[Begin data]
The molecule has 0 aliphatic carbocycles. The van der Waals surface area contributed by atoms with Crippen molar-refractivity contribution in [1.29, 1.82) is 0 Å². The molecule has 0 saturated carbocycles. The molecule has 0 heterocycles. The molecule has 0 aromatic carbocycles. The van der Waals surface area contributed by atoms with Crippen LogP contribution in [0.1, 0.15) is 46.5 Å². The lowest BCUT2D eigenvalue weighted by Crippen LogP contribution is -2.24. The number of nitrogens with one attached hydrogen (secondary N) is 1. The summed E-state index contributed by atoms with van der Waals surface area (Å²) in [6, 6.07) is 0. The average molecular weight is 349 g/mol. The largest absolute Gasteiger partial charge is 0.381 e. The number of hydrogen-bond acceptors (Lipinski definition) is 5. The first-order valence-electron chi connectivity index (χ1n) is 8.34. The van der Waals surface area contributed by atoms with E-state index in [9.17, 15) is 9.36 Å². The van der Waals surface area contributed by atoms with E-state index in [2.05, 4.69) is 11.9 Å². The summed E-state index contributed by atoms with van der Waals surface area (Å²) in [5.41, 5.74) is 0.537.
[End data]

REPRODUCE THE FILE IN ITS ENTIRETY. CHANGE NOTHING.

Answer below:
The molecule has 0 aliphatic carbocycles. The van der Waals surface area contributed by atoms with Crippen molar-refractivity contribution in [1.29, 1.82) is 0 Å². The molecule has 0 saturated carbocycles. The molecule has 0 heterocycles. The molecule has 0 aromatic carbocycles. The van der Waals surface area contributed by atoms with Crippen LogP contribution in [0.1, 0.15) is 46.5 Å². The lowest BCUT2D eigenvalue weighted by Crippen LogP contribution is -2.24. The number of nitrogens with one attached hydrogen (secondary N) is 1. The summed E-state index contributed by atoms with van der Waals surface area (Å²) in [6, 6.07) is 0. The average molecular weight is 349 g/mol. The largest absolute Gasteiger partial charge is 0.381 e. The number of hydrogen-bond acceptors (Lipinski definition) is 5. The first-order valence-electron chi connectivity index (χ1n) is 8.34. The van der Waals surface area contributed by atoms with E-state index in [9.17, 15) is 9.36 Å². The van der Waals surface area contributed by atoms with E-state index in [2.05, 4.69) is 11.9 Å². The summed E-state index contributed by atoms with van der Waals surface area (Å²) in [5.41, 5.74) is 0.537.